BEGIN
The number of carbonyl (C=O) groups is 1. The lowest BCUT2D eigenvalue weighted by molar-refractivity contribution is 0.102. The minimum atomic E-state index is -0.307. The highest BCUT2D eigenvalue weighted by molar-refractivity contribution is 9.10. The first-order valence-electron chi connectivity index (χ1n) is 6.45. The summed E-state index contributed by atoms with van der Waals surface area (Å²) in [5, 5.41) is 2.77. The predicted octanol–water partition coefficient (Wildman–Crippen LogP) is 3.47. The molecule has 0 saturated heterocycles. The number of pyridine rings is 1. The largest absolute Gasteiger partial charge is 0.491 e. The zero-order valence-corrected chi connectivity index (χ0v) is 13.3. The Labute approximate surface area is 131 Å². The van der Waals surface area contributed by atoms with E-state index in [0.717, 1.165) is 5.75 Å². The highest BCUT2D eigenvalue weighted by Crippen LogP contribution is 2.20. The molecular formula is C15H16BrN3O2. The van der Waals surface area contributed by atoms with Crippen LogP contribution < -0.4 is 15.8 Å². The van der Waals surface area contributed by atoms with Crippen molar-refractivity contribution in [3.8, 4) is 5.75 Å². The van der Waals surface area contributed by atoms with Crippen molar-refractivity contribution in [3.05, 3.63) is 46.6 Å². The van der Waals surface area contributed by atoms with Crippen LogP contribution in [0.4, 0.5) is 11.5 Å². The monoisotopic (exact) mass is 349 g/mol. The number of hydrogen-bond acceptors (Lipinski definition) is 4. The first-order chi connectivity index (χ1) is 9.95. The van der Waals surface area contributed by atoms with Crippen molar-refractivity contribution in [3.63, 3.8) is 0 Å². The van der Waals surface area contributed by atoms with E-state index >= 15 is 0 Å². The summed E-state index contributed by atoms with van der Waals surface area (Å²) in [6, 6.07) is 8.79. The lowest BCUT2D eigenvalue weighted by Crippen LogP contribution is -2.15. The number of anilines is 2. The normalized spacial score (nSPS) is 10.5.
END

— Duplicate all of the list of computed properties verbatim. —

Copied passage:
The number of carbonyl (C=O) groups is 1. The lowest BCUT2D eigenvalue weighted by molar-refractivity contribution is 0.102. The minimum atomic E-state index is -0.307. The highest BCUT2D eigenvalue weighted by molar-refractivity contribution is 9.10. The first-order valence-electron chi connectivity index (χ1n) is 6.45. The summed E-state index contributed by atoms with van der Waals surface area (Å²) in [5, 5.41) is 2.77. The predicted octanol–water partition coefficient (Wildman–Crippen LogP) is 3.47. The molecule has 0 saturated heterocycles. The number of pyridine rings is 1. The largest absolute Gasteiger partial charge is 0.491 e. The zero-order valence-corrected chi connectivity index (χ0v) is 13.3. The Labute approximate surface area is 131 Å². The van der Waals surface area contributed by atoms with E-state index in [0.717, 1.165) is 5.75 Å². The highest BCUT2D eigenvalue weighted by Crippen LogP contribution is 2.20. The molecular formula is C15H16BrN3O2. The van der Waals surface area contributed by atoms with Crippen LogP contribution < -0.4 is 15.8 Å². The van der Waals surface area contributed by atoms with Crippen molar-refractivity contribution in [3.8, 4) is 5.75 Å². The van der Waals surface area contributed by atoms with Crippen molar-refractivity contribution in [3.05, 3.63) is 46.6 Å². The van der Waals surface area contributed by atoms with Crippen LogP contribution in [0.4, 0.5) is 11.5 Å². The monoisotopic (exact) mass is 349 g/mol. The number of hydrogen-bond acceptors (Lipinski definition) is 4. The first-order chi connectivity index (χ1) is 9.95. The van der Waals surface area contributed by atoms with Crippen molar-refractivity contribution in [3.63, 3.8) is 0 Å². The van der Waals surface area contributed by atoms with E-state index >= 15 is 0 Å². The summed E-state index contributed by atoms with van der Waals surface area (Å²) in [6, 6.07) is 8.79. The lowest BCUT2D eigenvalue weighted by Crippen LogP contribution is -2.15. The number of anilines is 2. The normalized spacial score (nSPS) is 10.5.